In 2020, the Honda Accord did not get a Top Safety Pick+ rating from the Insurance Institute for Highway Safety (IIHS). That's a critical accolade to earn, especially for a family car.
The problem was the Accord's headlights. The standard ones didn't meet requirements, and the available LEDs cast too much glare. So, for 2021, Honda has redesigned the LED headlights and made them standard for every trim (full LED from EX trim up). The goal? Get that Top Safety Pick+ rating.
Additionally, the 2021 Accord Hybrid includes a standard rear-seat reminder and rear seatbelt reminder system. The Touring model also gains low-speed braking control, a front and rear automatic emergency braking system that works at speeds up to 6 mph to prevent bumper bumps while parking.
Finally, the Honda Sensing collection of advanced driving assistance systems (ADAS) boasts refinements to the adaptive cruise control and lane-keeping assist systems for smoother and more accurate operation. Honda also makes it easier to call up the Honda Sensing menu by adding a button on the lower left part of the dashboard that brings up the settings in the left portion of the digital instrumentation cluster.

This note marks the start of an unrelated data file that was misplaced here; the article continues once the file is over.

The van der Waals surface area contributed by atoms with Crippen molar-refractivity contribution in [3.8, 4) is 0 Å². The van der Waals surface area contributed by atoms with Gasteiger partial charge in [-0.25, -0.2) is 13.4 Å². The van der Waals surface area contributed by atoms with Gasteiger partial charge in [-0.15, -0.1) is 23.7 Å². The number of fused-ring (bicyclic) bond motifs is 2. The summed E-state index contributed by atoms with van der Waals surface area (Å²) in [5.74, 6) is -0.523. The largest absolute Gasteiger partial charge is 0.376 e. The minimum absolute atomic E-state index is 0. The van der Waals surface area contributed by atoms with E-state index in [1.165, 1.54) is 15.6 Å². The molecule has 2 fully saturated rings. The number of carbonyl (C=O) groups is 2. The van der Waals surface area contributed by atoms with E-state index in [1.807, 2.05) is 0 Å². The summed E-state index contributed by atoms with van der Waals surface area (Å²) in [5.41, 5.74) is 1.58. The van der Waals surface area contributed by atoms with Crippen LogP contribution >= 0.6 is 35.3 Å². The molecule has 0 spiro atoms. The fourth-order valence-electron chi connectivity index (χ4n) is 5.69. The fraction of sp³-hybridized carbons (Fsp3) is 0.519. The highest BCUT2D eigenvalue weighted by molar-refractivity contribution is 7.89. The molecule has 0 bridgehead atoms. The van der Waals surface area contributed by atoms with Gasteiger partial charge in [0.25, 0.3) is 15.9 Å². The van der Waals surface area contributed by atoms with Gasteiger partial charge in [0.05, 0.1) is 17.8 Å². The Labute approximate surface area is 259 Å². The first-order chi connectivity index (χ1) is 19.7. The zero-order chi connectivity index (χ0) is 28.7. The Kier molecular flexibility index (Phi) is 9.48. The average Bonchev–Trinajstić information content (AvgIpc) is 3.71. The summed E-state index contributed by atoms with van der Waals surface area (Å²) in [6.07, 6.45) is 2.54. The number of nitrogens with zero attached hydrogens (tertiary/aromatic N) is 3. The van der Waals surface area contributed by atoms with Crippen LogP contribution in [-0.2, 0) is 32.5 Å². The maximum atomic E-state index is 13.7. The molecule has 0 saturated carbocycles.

Are the changes to Honda Sensing effective? Yes, but there remains work to be done. The driver remains all too aware of system operation. It should be more transparent and less intrusive. Also, the lane departure warning should be a steering wheel vibration instead of a steering wheel wobble.
Honda also needs to consider a recalibration of the low-speed automatic braking. When exiting my angled driveway alone, the car behaved normally. With my entire family aboard, the change in payload apparently made the rear sensors eager to identify the street as an obstacle, in turn slamming the car to a stop. Unfortunately, each time you start the vehicle, this feature's default setting is "On." I'd have preferred to turn it off and leave it off.